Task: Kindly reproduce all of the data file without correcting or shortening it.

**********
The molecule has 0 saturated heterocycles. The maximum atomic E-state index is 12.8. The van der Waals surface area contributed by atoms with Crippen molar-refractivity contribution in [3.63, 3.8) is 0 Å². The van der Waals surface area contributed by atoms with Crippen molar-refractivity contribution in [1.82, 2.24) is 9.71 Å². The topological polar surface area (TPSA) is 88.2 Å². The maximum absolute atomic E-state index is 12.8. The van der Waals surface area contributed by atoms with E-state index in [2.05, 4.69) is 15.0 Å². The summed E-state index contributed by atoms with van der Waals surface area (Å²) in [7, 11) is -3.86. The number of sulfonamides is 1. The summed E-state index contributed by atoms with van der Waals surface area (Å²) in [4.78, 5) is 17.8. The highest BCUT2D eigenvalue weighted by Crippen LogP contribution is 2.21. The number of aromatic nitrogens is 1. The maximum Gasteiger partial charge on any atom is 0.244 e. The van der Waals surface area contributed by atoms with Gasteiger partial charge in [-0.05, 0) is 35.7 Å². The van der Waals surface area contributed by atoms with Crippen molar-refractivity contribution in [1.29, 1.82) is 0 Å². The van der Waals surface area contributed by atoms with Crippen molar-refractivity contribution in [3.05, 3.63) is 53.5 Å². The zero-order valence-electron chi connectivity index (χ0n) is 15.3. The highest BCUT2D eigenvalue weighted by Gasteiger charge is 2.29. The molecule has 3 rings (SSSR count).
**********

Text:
The molecule has 0 saturated heterocycles. The maximum atomic E-state index is 12.8. The van der Waals surface area contributed by atoms with Crippen molar-refractivity contribution in [3.63, 3.8) is 0 Å². The van der Waals surface area contributed by atoms with Crippen molar-refractivity contribution in [1.82, 2.24) is 9.71 Å². The topological polar surface area (TPSA) is 88.2 Å². The maximum absolute atomic E-state index is 12.8. The van der Waals surface area contributed by atoms with E-state index in [2.05, 4.69) is 15.0 Å². The summed E-state index contributed by atoms with van der Waals surface area (Å²) in [7, 11) is -3.86. The number of sulfonamides is 1. The summed E-state index contributed by atoms with van der Waals surface area (Å²) in [4.78, 5) is 17.8. The highest BCUT2D eigenvalue weighted by Crippen LogP contribution is 2.21. The number of aromatic nitrogens is 1. The maximum Gasteiger partial charge on any atom is 0.244 e. The van der Waals surface area contributed by atoms with Gasteiger partial charge in [-0.05, 0) is 35.7 Å². The van der Waals surface area contributed by atoms with Crippen molar-refractivity contribution in [1.29, 1.82) is 0 Å². The van der Waals surface area contributed by atoms with Crippen molar-refractivity contribution in [3.05, 3.63) is 53.5 Å². The zero-order valence-electron chi connectivity index (χ0n) is 15.3. The highest BCUT2D eigenvalue weighted by Gasteiger charge is 2.29. The molecule has 3 rings (SSSR count).